Justice Wecht reiterates the concerns that gave rise to Protz v. WCAB last year, detecting “a palpable risk that reliance upon standards written by nongovernmental organizations, such as the APA . . . may run afoul of the non-delegation doctrine.” By incorporating guidelines promulgated by the National Academy of Neuropsychology into its code of conduct, the State Board of Psychology (let’s take a moment to consider why it’s a “State” board, and not a Commonwealth board, by the way) may have promulgated unenforceable ethical rules in this respect. Wecht emphasizes that the issue is not presented in this appeal, but that agencies should be careful in this respect.

Dissent by Mundy: “Importance” prong is not limited to matters of constitutional importance, and right to counsel may be essentially lost on direct appeal in this case

 Justice Mundy would not interpret the “importance” prong as referring only to constitutional matters. “Rule-based rights may well be significant relative to the final order rule and be deeply rooted in public policy.” Mundy also expresses her concern that the passage of time may render a subsequent psychological exam prior to a new trial may indeed cause the rights at issue to be lost.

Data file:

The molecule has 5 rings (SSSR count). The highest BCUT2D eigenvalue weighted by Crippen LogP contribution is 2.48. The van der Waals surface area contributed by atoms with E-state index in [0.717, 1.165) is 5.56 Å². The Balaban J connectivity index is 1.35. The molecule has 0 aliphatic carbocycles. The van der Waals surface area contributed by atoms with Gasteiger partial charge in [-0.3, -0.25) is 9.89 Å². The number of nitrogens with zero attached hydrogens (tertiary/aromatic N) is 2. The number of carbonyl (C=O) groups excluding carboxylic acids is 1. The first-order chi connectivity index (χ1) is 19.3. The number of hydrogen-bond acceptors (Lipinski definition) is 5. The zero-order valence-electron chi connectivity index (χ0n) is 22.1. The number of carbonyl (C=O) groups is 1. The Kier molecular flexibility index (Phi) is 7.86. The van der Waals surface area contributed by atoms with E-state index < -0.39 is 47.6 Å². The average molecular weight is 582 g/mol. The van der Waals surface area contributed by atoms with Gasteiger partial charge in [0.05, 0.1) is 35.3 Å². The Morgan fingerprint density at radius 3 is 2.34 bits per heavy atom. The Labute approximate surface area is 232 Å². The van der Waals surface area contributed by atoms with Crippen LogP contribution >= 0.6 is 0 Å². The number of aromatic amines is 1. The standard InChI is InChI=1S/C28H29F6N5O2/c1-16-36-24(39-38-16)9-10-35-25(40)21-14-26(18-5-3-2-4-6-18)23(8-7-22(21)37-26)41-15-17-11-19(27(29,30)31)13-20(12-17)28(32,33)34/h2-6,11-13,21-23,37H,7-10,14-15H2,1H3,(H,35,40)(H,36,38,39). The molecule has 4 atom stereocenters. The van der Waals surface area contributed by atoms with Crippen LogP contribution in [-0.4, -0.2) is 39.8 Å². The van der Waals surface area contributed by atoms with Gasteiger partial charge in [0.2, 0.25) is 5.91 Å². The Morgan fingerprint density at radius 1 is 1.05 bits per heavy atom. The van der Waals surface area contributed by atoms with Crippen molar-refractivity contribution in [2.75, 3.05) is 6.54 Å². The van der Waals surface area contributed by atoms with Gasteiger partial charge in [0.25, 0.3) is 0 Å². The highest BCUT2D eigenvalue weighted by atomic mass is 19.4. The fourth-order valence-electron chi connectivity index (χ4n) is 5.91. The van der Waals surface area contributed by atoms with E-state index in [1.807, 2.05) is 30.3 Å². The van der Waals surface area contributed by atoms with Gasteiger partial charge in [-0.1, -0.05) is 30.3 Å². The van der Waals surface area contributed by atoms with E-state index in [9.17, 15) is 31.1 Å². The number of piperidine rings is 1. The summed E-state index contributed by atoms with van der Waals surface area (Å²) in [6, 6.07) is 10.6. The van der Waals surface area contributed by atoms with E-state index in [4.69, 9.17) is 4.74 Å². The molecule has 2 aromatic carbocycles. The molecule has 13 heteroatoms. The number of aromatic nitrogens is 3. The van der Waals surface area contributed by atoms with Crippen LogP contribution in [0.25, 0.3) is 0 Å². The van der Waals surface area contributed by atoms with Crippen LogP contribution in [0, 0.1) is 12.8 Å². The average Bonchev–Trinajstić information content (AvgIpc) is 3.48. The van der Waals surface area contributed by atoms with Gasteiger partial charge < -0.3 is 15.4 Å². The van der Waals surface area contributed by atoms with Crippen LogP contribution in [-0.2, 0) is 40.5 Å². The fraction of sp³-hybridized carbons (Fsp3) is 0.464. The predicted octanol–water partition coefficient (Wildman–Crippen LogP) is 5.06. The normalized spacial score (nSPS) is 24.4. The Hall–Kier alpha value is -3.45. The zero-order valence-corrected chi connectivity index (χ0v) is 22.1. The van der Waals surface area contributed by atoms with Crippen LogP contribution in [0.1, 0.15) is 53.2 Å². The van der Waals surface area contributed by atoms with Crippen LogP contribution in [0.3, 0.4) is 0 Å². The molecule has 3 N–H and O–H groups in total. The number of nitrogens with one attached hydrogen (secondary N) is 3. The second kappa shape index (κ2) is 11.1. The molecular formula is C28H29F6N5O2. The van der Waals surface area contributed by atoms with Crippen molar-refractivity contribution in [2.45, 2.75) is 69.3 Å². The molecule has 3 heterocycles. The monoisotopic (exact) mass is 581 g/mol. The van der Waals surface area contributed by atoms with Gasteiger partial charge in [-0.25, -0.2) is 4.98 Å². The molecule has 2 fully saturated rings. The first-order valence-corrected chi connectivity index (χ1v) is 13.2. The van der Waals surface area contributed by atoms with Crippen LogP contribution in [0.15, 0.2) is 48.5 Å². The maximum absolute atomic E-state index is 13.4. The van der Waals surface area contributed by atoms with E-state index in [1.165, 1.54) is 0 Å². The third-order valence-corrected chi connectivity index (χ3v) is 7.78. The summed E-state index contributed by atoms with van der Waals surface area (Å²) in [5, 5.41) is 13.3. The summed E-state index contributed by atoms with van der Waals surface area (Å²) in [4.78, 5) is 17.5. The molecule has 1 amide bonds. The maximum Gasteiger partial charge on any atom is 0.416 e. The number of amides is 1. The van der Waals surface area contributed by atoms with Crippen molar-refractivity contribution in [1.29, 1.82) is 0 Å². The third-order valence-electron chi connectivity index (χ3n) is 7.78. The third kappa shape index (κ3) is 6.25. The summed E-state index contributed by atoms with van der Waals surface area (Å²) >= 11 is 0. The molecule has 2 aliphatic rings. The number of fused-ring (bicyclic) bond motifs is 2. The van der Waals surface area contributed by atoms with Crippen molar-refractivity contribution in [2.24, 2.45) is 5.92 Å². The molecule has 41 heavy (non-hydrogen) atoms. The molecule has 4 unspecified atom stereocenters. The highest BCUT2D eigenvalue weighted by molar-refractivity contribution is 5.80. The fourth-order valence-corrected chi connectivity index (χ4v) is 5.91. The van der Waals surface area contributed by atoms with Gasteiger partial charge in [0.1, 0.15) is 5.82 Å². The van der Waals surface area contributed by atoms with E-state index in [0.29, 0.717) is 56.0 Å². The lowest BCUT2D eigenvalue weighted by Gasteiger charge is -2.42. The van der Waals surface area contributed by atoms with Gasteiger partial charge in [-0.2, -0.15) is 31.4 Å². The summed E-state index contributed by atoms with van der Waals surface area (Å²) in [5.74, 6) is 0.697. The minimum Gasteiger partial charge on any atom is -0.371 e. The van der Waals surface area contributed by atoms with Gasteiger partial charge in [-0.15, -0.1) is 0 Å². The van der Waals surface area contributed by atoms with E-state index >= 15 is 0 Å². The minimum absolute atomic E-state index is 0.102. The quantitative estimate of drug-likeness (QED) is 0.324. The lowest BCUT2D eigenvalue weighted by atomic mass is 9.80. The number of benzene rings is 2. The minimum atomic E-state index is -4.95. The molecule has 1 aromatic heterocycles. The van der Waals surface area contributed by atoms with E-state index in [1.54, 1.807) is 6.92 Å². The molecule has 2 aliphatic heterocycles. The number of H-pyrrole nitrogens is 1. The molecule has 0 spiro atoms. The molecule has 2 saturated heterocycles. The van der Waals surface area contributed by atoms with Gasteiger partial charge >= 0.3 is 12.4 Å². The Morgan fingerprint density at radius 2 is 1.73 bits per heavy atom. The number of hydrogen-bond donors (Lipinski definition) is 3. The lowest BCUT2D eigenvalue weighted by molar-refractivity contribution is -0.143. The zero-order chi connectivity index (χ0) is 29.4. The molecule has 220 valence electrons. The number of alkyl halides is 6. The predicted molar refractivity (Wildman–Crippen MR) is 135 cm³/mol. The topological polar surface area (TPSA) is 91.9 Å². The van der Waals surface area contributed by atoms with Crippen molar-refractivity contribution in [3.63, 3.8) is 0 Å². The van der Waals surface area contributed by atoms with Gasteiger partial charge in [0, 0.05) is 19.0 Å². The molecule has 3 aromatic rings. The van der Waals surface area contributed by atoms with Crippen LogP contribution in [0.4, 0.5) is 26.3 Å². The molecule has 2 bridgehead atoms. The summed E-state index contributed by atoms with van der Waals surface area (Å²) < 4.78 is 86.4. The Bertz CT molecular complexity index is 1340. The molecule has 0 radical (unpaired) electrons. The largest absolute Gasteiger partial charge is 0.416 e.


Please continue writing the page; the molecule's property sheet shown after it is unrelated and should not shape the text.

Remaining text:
Conclusion: Interlocutory Appeals Disfavored

The holding in this case demonstrates that interlocutory appeals are disfavored. Even where both parties and the lower court agree that an appeal is appropriate and will save time in the action, the appellate courts can refuse to hear it. I expect that this decision may limit the interlocutory appeals asked for, taken and resolved on the merits in the future.

Additionally, Justice Wecht’s concurrence invites future challenges to AMA and NAN guidelines making their way into the law. Attorneys would be wise to keep an eye out for challenges to these types of statutes in the future.

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Posted by on Feb 14, 2018 in Civil, Constitutional Provisions, Elections | 0 comments

League of Women Voters v. Commonwealth: The “Free and Equal Elections” Clause Prohibits Gerrymandering